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New form for GR's gravitational red shift & a novel interpretationof the underlying physics

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Dec13-06, 05:00 AM
P: n/a
[Moderator's note: the message is posted because it had to be
an enormous work to write it. LM]

I am posting an unusual version of the standard relation for
the gravitational red shift embodied in general relativity. This
new version uses the Klein-Gordon equation, sans psi notation,
and gives results which are exactly identical to those yielded
by the fully relativistic GRS equation in standard texts. The
proof of equivalence can be found in Part II below.

I emphasize here that my K-G approach is NOT an <alternative>
to Einstein's well confirmed general relativity or his gravitational
red shift result in particular. Indeed, his standard result can be
transformed algebraically (though tediously!) to obtain this new
K-G approach and vice versa without loss of information. My
equivalent rendering simply opens a window on an unexpected
and self-consistent reinterpretation of some of the basic physics
of objects in a gravitational field.

This new viewpoint both supports and flows from considerations
of a larger toy model where particle rest mass and h-bar increase
directly with gravitational potential, with important consequences
for the uncertainty principle. However, the energy content of a
particle _at rest_ DECREASES with increase in g-potential- - that
energy content going increasingly over into the gravitational field
itself, until at a black hole's event horizon the particle's own energy
is effectively zero. This is one more way of saying black holes
"have no hair". Also, for reasons given below, the gravitational
fine structure 'constant' should approach unity near the event
horizon of a black hole.]

- - - - - - - - - - - - - - - - - - - - - - - - -
<< Part I >>

Below I will show a self consistent way of recasting the stan-
dard gravitational red shift (GRS) of general relativity which
gives identically the same results as GR:

Assume that a photon, characteristic of a specific atomic / nuclear
transition Q, is moving upward in the gravitational well of a mass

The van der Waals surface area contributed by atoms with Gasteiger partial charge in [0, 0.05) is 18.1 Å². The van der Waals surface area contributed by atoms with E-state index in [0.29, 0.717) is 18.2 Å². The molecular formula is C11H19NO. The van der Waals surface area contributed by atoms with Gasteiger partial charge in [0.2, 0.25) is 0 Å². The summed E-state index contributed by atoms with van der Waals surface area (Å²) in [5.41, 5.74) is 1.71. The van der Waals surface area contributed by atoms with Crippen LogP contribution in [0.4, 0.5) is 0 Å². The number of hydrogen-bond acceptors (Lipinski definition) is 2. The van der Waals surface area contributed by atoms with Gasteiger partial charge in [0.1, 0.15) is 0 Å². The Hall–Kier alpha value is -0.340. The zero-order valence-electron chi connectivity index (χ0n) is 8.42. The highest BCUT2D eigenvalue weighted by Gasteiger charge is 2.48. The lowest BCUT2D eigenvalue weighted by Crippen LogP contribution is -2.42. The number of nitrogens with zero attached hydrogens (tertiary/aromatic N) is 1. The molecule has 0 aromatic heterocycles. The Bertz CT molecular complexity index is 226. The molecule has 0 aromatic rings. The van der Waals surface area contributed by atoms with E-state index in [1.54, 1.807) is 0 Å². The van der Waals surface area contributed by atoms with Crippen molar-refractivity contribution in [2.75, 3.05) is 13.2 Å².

M. The photon will experience a GRS in its wavelength, as cor-
rectly predicted by general relativity. The fully relativistic
giving the fractional change in the energy of that photon, having
been emitted at distance r1 from the center of the mass and
traveling to a receiver at a greater distance r2, is

(1 - Rs/r1)^.5 - (1 - Rs/r2)^.5
= -------------------------------------- =
(1 - Rs/r1)^.5

(1 - Rs/r2)^.5
1 - ---------------
(1 - Rs/r1)^.5

Below I will show that

1 - ------ = delta E'/E' =

(1 - Rs/r2)^.5
1 - ---------------
(1 - Rs/r1)^.5

where E1 is the photon's energy measured at r2, and E2 is the
expected energy of an identical transition Q photon if it were both
emitted and then measured at r2. Rs is the mass's Schwarzschild
radius, = 2GM / Co^2 . For E' , see [B] below.

Following is what I will show to be an exactly equivalent relation,
which gives predictions completely identical to those of (1). How-
ever, the nature of the second relation's variables seems to allow
an unusual interpretation of the physics involved, and suggests
that certain fundamental parameters may vary with gravitational
potential with no apparent contradiction implied for local physics.
This note will only touch on some of this.

The second relation (3 below) incorporates the Klein-Gordon eq.
for a particle's relativistic energy E where generally

E^2 = (mCo^2)^2 + (pCo)^2 ,

and p = relativistic momentum of a particle with rest mass m.
Co is velocity of light in field-free space.

Using (2) :
I consider the total K-G energy E' of each of two identical par-
ticles, eg: two hydrogen atoms, <at rest> at two different eleva-
tions in a gravitational field potential phi, E'1 associated with
particle 1 at lower elevation r1, and E'2 with particle 2 at higher
elevation r2. Each particle is in an inertial frame with respect
to the gravitational field.

E'1 - E'2 E'2
--------- = 1 - ------ = delta E'/E' =
E'1 E'1

[ (m2*C2^2)^2 + (M2v2C2)^2 ]^.5
1 - ----------------------------------------------
[ (m1*C1^2)^2 + (M1v1C1)^2 ]^.5

C1 and C2 are the local velocities of light, < Co, due to the
action of M's gravitational field at r1 and r2, where

C1,2 = Co[ 1 - 2GM/(Co^2*r1,2) , from general relativity,

and m1 and m2 are the 'rest'- or 'invariant'- masses of the two